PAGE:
Compliance is no longer a back-office function, it is now a mid- and front-office function, said CCO A. The CCO must have appropriate experience, and is now involved in all aspects of the business. It is a "real C-level position," with a seat at the table. The CCO is now consulted on all aspects, trading, etc.

Firms need to be educated on the CCO’s job and responsibilities. For the CCO’s part, you’ve got to get out of your office, meet with the business units, understand how to be a resource to them, he said. Walk around, talk to people and ask questions, he suggested. He sits in on research meetings and listens to their idea generations, for example. He asks questions on sources of information, and weighs in on restrictions for new products. The goal is a culture where people come to you with questions because they want to know where the edges are. It takes a while to get there. You go to them, and they will come to you, he said.

Visible support for your role from the top of the firm is very important, said CCO D. The job requires you to feel your way along in a lot of situations. If you’ve got the backing of other senior officers in the firm, you’ve got everyone’s backing. CCO A agreed. You need senior buy-in, or the employees will know. There’s no culture of compliance if senior management isn’t supporting you.

Old relationships, new requirements.

The formal representations of firm practices that were never memorialized before is a big change, said CCO B. Another change is the interplay of old relationships and the new requirements. We now use multiple law firms to meet the regulations.

"It’s messy, and we’re slogging through it, too," said CCO D. For example, some law firms might know the Advisers Act better than the law firm that is an expert on your fund(s).

The CCOs split, generally based on their business models, on whether they had a single primary law firm or multiple law firms review their Form ADV prior to registration.

CCO A said his firm has always maintained multiple outside counsel due to the nature of the adviser’s business. For example, he recently brought in new counsel to help them with certain trading issues, and another law firm that has expertise in distressed debt.

You need the right people, suggested CCO A. It is not about the "right" law firm, every law firm has experts in a variety of fields. It is important that your outside counsels understand the firm’s business, and you’re going to have to pay them to ramp up. Don’t make the mistake of limiting counsel to just the area of your business that they’re advising on, he said. Any counsel must understand the business as a whole and how their piece fits in, said CCO A. "I get heat on legal fees and I always will, but it’s worth it to do your job effectively," he said.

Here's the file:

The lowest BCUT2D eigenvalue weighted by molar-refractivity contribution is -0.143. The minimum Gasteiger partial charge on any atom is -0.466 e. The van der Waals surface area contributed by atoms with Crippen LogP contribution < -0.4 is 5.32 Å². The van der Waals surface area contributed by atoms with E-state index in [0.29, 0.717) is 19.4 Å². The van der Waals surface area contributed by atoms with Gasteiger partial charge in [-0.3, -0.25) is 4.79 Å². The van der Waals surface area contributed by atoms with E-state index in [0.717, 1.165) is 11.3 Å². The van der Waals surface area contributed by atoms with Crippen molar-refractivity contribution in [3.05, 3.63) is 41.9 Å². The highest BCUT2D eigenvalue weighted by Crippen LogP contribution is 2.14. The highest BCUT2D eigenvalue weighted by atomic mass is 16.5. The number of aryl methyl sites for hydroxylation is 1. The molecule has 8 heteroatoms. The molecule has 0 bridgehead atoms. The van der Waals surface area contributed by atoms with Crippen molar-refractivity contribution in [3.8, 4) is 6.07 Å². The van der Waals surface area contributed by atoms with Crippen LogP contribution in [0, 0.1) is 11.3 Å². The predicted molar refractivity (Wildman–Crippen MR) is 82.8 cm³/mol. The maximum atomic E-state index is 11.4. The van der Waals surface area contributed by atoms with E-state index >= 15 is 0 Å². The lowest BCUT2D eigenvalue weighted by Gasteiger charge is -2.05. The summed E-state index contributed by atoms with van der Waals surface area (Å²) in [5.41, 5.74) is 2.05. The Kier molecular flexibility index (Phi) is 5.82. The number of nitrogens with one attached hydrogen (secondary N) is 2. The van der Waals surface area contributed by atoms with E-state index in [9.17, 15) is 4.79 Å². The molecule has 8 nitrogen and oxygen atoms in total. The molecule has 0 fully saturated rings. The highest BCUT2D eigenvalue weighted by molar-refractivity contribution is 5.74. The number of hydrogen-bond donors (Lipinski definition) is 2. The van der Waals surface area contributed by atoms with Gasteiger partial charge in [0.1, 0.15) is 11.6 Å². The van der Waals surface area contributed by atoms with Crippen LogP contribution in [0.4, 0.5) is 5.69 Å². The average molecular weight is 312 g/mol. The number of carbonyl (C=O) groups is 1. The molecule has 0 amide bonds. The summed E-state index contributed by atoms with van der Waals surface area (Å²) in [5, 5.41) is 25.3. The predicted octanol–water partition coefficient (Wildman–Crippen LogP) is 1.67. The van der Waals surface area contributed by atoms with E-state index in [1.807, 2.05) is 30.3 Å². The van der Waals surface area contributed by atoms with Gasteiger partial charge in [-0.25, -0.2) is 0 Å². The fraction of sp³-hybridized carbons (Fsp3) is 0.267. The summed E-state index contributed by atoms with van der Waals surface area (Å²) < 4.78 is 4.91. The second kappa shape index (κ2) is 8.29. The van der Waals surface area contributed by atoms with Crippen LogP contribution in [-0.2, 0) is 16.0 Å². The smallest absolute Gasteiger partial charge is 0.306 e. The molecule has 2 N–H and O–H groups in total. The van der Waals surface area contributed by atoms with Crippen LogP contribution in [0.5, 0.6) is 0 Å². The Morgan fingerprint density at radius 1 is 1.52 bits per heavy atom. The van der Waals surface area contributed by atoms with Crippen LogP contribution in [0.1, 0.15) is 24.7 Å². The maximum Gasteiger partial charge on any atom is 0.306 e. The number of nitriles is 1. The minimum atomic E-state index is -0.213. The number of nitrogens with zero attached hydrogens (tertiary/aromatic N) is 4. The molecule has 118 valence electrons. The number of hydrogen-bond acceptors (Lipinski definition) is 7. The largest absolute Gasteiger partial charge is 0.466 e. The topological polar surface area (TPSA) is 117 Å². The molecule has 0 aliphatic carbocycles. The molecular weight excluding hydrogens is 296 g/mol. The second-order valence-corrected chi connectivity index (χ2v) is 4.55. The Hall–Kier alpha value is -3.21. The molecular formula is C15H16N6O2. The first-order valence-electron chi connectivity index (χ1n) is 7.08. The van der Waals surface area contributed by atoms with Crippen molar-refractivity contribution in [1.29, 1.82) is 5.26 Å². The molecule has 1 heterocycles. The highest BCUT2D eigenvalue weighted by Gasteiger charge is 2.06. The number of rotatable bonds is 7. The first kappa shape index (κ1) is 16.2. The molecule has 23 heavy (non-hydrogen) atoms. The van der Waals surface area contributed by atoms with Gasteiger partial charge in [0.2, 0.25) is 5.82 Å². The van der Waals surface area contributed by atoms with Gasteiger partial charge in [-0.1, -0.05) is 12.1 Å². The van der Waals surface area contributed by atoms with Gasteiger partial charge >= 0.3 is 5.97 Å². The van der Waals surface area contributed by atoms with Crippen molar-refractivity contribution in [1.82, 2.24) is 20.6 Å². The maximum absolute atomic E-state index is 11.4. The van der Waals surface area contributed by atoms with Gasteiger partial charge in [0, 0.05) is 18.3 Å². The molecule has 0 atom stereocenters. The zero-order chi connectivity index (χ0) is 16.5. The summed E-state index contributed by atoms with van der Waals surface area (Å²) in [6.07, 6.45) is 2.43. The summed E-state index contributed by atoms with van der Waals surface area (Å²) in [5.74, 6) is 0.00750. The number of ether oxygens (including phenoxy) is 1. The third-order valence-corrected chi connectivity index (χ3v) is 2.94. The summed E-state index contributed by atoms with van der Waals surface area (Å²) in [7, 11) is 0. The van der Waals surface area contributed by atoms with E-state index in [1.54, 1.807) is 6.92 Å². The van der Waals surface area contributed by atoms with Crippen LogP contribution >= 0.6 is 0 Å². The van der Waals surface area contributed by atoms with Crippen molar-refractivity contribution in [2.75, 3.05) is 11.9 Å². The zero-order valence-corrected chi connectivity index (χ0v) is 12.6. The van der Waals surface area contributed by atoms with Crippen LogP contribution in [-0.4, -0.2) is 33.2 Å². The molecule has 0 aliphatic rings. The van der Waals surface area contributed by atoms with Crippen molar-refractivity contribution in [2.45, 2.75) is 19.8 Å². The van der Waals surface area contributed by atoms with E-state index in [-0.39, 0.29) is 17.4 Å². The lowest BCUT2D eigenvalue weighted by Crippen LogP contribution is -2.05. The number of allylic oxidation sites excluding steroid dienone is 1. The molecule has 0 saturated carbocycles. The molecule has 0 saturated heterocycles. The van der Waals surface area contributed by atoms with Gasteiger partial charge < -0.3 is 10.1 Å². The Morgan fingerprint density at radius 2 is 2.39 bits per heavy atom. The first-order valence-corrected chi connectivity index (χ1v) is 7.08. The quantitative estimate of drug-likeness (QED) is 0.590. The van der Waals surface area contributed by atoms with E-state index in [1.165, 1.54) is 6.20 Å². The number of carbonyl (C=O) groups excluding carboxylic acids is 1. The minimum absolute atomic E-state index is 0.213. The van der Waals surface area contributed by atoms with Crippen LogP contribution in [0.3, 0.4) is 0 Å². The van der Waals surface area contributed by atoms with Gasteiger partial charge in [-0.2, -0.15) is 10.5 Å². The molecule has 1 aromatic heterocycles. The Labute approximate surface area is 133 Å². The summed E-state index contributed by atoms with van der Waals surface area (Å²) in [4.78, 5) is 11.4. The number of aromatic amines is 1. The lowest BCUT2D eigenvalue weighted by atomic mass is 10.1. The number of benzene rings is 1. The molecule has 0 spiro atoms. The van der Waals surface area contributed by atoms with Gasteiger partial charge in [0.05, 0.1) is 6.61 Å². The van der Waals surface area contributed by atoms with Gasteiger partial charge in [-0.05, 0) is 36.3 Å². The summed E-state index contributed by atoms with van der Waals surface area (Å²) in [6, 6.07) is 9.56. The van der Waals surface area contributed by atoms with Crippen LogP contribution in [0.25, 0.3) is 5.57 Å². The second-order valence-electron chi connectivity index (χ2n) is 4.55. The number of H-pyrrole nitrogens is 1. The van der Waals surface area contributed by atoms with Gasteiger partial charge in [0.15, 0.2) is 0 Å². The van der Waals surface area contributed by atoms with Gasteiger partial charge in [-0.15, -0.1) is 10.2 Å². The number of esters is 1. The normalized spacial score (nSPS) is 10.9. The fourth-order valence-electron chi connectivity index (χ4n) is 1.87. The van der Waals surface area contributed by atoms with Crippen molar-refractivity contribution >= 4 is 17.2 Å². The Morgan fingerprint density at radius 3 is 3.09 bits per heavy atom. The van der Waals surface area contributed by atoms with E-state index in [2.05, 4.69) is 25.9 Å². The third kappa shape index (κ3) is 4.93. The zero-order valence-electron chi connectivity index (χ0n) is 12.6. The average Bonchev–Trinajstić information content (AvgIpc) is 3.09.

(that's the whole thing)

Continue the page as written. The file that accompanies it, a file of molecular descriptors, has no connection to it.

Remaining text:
Hired guns – the benefits of using a compliance consultant.

It is also important to bring in a compliance consultant, said CCO A.

Consultants are better than attorneys at troubleshooting what the SEC wants or will look at, said CCO C.

We also use an outside consultant, it is a key component to identify gaps in your compliance program, said CCO D.

CCO A hired a compliance consultant for the first time several years ago. It is important to have unbiased eyes come in, especially when the program is your baby, something that you’ve personally built. "Of course I like our compliance program – I wrote it," he said. "I think it’s fantastic. I don’t think I’m going to be eager to write down things I found wrong about it." Consultants can be more honest critics, he observed.

When selecting a consultant, get input from firms similar to yours, he said. It should guide you to a consultant that is familiar with your space. "One thing you don’t want to be is an outlier in this business," said CCO A.

Words of advice.

CCO B: The competition has a supercomputer in Frankfurt, and you have a slide rule in your basement. We’ve all had those moments, just keep at it and do what you can with your resources.

CCO A: Don’t permit your employees to discuss firm business in their personal emails. The SEC can subpoena them if they think it could be related to an investigation.

CCO C: I absolutely echo that. Our policy is that if you use your personal email for work, we can review it. It is our right or we can terminate the employee for cause.